Sudip Mazumdar, long-time correspondent of Newsweek magazine in India, who moved out from the slums of Tangra in Calcutta 25 years ago, writes: "Don't let the movie mislead you: there are no fairy-tale endings for most of India's street kids. I was one of them myself":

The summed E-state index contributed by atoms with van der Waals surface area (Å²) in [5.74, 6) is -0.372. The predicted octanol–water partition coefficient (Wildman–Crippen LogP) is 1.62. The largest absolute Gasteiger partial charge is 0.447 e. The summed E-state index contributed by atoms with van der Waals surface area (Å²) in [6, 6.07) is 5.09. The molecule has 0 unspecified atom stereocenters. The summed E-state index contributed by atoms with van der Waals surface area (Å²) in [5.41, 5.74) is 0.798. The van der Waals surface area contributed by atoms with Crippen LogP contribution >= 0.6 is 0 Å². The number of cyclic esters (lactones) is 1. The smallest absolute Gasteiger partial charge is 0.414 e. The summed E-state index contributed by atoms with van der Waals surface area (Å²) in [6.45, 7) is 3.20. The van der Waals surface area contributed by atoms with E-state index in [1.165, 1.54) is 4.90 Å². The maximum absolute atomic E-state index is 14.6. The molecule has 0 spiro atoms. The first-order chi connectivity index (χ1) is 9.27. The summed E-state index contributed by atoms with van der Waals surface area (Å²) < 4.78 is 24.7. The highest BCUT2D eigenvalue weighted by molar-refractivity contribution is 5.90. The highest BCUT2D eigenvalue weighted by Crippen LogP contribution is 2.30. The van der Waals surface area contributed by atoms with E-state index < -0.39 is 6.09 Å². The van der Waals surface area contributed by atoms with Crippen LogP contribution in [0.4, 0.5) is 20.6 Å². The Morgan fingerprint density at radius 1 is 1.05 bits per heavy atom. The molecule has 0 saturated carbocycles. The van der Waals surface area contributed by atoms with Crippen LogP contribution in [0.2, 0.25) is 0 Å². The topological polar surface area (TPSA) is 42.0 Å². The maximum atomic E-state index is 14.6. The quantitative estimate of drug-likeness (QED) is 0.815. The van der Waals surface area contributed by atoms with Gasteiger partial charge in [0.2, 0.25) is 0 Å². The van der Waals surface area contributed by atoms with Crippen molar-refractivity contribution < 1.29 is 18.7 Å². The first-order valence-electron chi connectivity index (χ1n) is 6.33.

...People keep praising the film's "realistic" depiction of slum life in India. But it's no such thing. Slum life is a cage. It robs you of confidence in the face of the rich and the advantaged. It steals your pride, deadens your ambition, limits your imagination and psychologically cripples you whenever you step outside the comfort zone of your own neighborhood. Most people in the slums never achieve a fairy-tale ending....I've met former slum dwellers who broke out of the cage against odds that were far worse than I faced. Still, most slum dwellers never escape. Neither do their kids. No one wants to watch a movie about that. "Slumdog" was a hit because it throbs with excitement, hope and positive energy. But remember an ugly fact: slums exist, in large part, because they're allowed to exist. Slumdogs aren't the only ones whose minds need to be opened up.
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